Send to

Choose Destination
Surgery. 2001 Aug;130(2):333-8.

A tripartite anoikis-like mechanism causes early isolated islet apoptosis.

Author information

Division of Transplantation, Department of Surgery, University of Alabama Medical Center, Birmingham, AL 35294-0012, USA.



This study examines the mechanisms of early isolated islet apoptosis (II-APO) and loss of functional islet mass.


Rhesus islets were isolated for transplantation, and an aliquot was used for in vitro molecular studies of II-APO. These studies used Western blotting to examine caspase activation and perinuclear envelope protein cleavage that are associated with II-APO and used immunofluorescence analysis of Annexin V and mitochondrial permeability index to examine spontaneous and tripartite anoikis-like (TRAIL) mechanism--induced II-APO.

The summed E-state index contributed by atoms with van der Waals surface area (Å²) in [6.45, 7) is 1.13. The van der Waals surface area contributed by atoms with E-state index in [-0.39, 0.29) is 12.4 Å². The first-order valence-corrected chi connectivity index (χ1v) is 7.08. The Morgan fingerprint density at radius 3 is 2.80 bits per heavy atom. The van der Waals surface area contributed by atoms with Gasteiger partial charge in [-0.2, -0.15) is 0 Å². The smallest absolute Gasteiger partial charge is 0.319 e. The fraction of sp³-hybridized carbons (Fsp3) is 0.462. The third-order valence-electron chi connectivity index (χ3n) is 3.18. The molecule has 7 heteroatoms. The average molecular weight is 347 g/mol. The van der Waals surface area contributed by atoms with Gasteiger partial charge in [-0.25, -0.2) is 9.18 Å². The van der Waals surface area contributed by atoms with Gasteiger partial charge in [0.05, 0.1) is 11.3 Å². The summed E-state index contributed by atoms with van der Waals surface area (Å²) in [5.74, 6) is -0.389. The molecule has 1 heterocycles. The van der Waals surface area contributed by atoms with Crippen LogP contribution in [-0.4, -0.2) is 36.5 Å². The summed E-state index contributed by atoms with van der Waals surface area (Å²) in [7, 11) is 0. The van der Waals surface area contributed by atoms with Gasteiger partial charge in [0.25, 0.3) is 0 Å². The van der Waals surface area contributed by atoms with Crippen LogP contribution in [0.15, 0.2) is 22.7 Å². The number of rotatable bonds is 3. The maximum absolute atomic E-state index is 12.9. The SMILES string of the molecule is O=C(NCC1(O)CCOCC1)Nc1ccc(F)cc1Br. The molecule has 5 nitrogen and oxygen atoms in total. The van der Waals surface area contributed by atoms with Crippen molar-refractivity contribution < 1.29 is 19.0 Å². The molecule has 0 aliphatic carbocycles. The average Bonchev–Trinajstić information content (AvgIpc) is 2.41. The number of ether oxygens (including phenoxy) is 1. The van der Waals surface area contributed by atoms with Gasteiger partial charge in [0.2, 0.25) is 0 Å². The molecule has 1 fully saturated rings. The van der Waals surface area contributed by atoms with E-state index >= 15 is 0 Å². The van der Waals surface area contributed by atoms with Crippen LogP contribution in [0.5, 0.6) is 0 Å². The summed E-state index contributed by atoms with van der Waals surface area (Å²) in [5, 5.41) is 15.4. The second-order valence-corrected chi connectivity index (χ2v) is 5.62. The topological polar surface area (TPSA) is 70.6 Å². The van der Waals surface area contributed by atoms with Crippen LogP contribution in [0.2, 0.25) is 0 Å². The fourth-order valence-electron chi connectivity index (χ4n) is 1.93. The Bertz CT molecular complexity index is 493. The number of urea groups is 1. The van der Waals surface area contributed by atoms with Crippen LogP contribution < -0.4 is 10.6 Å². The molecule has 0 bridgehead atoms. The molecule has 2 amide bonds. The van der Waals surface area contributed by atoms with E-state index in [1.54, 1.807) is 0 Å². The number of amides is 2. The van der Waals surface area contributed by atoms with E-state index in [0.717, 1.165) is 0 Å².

Caspase 6 was prominently activated in association with spontaneous II-APO, which occurred after overnight culture. In contrast, caspase 7, 8, and 9 were not activated. Cleavage of focal adhesion kinase and Lamin, substrates of caspase 6, was also evident in spontaneous II-APO. II-APO was exaggerated by the addition of the TRAIL mechanism. The TRAIL mechanism--induced II-APO was blocked by the caspase 6 inhibitor, VEID, and by the soluble fusion proteins, DR4 or DR5, which act as decoy receptors. In vivo studies in diabetic severe combined immunodeficiency disease mice showed that rhesus islets were cytoprotected by either ex vivo gene transfer of Bcl-2 or treatment of the isolated islet with VEID.


These studies suggest 3 major mechanisms involved in II-APO: caspase 6 activation, a TRAIL-induced apoptosis pathway, and the mitochondrial-associated apoptosis pathway. Inhibition of these II-APO pathways may improve isolated islet survival and reduce functional islet mass loss, which compromises the stable reversal of diabetes.

[Indexed for MEDLINE]

Supplemental Content

Full text links

Icon for Elsevier Science
Loading ...
Support Center